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RNs In Motion CNA-NNU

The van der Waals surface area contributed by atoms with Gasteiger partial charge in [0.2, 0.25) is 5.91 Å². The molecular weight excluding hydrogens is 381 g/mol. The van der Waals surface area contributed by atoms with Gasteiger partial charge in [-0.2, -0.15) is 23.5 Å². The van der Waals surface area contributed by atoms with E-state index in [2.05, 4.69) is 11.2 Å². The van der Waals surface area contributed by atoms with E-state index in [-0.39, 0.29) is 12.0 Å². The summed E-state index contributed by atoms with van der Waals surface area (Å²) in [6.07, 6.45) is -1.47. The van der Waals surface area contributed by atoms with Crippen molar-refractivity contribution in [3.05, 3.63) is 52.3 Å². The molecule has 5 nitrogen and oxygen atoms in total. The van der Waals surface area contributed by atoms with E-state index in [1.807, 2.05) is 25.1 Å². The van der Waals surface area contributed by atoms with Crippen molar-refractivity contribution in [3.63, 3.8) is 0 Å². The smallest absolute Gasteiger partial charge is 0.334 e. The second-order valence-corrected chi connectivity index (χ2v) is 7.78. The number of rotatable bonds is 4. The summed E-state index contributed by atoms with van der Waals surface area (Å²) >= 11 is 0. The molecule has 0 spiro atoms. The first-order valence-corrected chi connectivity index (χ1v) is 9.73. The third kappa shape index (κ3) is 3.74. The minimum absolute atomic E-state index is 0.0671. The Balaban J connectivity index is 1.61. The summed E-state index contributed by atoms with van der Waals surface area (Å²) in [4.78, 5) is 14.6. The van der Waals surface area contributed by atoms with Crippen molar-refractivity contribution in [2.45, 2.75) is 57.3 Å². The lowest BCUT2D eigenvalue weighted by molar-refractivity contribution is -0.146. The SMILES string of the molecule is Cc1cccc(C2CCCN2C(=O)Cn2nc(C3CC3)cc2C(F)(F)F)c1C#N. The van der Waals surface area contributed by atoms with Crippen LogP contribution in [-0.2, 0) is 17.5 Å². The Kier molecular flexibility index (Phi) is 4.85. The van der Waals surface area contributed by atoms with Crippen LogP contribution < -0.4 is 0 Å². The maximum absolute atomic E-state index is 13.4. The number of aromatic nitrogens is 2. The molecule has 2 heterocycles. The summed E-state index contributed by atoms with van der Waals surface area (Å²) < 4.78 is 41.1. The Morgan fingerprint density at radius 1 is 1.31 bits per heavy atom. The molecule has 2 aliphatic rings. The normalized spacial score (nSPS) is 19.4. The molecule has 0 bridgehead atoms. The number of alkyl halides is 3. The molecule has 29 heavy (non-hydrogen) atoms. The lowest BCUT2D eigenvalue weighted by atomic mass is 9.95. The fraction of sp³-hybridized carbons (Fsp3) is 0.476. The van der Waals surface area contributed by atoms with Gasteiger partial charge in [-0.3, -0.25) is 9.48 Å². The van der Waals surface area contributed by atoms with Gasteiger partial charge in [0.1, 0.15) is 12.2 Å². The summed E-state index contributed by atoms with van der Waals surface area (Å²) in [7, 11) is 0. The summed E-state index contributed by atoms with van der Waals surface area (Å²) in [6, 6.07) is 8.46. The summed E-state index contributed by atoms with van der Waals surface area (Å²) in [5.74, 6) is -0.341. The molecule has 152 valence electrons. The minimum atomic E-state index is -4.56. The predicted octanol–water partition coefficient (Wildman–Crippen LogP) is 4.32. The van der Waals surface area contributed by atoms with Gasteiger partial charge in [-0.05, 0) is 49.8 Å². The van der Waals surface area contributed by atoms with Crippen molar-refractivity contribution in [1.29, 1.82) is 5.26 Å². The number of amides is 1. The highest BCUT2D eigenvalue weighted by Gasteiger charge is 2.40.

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Laws and Regulations To maintain patient safety in the face of the eco- nomic and technological pressures RNs encounter in the present hospital environment, all registered nurses must know the scope of our nursing practice, and our rights and responsibilities under our state's Nursing Practice Act (NPA). As patient advocates, RNs must act in the exclusive interest of our patients. This includes challenging any order that, in the RN's independent and pro- fessional judgment, is against the patient's interest, ensuring caregivers are trained and competent, and that staffing meets individual patients' acuity needs. California Nurses Association/National Nurses United collective bargaining agreements provide the tools that give nurses the ability to take effective collective action to maintain patient safety. Those tools include the Assignment Despite Objection (ADO) form, which is overseen by the RN-elected Professional Practice Committee (PPC). Nursing practice information, advisories, and guidelines are provided to the public by individ- ual states' boards of registered nursing (BRNs) to ensure ongoing communication of compe- tency standards to consumers, registered nurses, advanced practice nurses, employers, educators, and other regulators. As the scope of nursing prac- tice changes and grows, so does this information. Nursing practice acts are the body of state laws that mandate the BRN to set out the scope of practice and responsibilities for RNs, including nursing education, licensure, practice, and discipline. California's Nursing Practice Act Sponsored by CNA and signed into law in 1939, the California Nursing Practice Act (NPA) is enforced by the California BRN. Business and Professions Code Section 2725 defines the scope of nursing practice. In 1974, CNA again sponsored extensive and comprehensive amendments to the NPA, recognizing that the practice of nursing was con- tinuously evolving to include more sophisticated patient care activities and also recognizing the exis- tence of overlapping functions between physicians and registered nurses. Regulations that further clarified the law appear in the California Code of Regulations, Title 16. Adopted in 1985, this section of the law, commonly referred to as the Standards of Competent Perfor- mance, mandates the duty and right of a registered nurse to act as the patient's advocate. Title 16 states that an RN: Acts as the client's advocate as circumstances require by initiating action to improve health care or to change decisions or activities which are against the interests or wishes of the client, and by giving the client the opportunity to make informed decisions about health care before it is provided. California Code of Regulations Title 22 Title 22 contains the RN-to-patient ratios and com- petency validation, and requirements for floating and patient acuity systems. 21 Patient Advocacy Our Guiding Principle Know Your Practice

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